Knock! Knock! Who’s there?

Boris Johnson doorstepped when he was Foreign Secretary and news broke of his row with his girlfriend at her flat

DOORSTEPPING – we’ve all heard about it. A politician or an entertainment celebrity is alleged to have done something (cheated on the wife; fiddled their taxes; taken a bribe) and members of the press are on their doorstep waiting for them to step outside and face a string of questions and a barrage of camera flashes.

Some just ignore the questions and chat away without answering a single question (Johnson has that off to a T) while others smile and offer simple answers of the yes or no kind and head off to work without being offensive.

Jeremy Corbyn chats with members of the press outside his Islington home.

Others tend to run away.

Michael Gove just keeps running

Doorstepping has not always been so in-your-face. At one time it just meant calling on a person without making an appointment beforehand.

In the 60s and 70s reporters did not rely on the telephone to get their stories as they do nowadays. At that time telephones were the exception not the norm. If you wanted to talk to somebody about a story it was a matter of calling at their home or work to speak to them face to face.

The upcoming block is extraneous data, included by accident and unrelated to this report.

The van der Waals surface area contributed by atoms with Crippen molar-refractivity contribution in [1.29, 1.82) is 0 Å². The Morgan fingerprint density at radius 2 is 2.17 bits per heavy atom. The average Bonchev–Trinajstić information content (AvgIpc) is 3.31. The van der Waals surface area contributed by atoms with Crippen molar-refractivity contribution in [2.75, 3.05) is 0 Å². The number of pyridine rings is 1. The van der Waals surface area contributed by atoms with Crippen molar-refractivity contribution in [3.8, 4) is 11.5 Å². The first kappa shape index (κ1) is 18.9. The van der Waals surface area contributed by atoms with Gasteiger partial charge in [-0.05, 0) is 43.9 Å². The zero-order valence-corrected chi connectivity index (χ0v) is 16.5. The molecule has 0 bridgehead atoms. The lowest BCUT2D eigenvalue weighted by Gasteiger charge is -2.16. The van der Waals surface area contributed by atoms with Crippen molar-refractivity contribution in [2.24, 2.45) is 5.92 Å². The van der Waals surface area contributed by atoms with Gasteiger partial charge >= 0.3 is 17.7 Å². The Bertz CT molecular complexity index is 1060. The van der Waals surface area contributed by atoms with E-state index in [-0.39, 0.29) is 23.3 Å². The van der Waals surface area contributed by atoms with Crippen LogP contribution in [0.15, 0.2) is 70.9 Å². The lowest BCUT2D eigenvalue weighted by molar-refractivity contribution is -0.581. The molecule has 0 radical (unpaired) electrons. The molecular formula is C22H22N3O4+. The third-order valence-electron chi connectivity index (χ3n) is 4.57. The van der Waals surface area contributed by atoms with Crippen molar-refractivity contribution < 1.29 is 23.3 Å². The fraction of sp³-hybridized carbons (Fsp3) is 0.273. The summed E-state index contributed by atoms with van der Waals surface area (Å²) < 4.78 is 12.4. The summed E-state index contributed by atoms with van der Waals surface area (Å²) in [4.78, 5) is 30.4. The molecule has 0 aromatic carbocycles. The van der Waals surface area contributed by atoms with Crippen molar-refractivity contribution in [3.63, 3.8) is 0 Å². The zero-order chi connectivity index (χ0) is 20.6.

The call might be to get reaction from local people about plans the council had for their area; or there might be a story affecting a number of people – such as an overflowing drain; then again it might be just to get up-to-date information on a local organisation or sports team.

In most of these cases ringing the doorbell was not a problem.

During my time in Basildon I did a number of such calls.

My first, however, was not a vox pop, or anything to do with an incident in the area where I went to make my call. I was tasked with the hardest doorstep of all – calling on a young widow, and when I say young I mean teenage, whose husband had died over the weekend.

The information from the police was that a young man had been out with friends at a local nightclub and following an incident at the door to the club he had fallen down the steps and died from head injuries.

I had his address and the name of his wife and the fact that she had a young child (that last titbit came from a young policewoman, who one of the police team who had informed the young widow about the death).

Armed with this information I headed to the address I had been given and noted a number of people on the pavement outside. I recognised some as journalists but I was too recently arrived to be recognisable.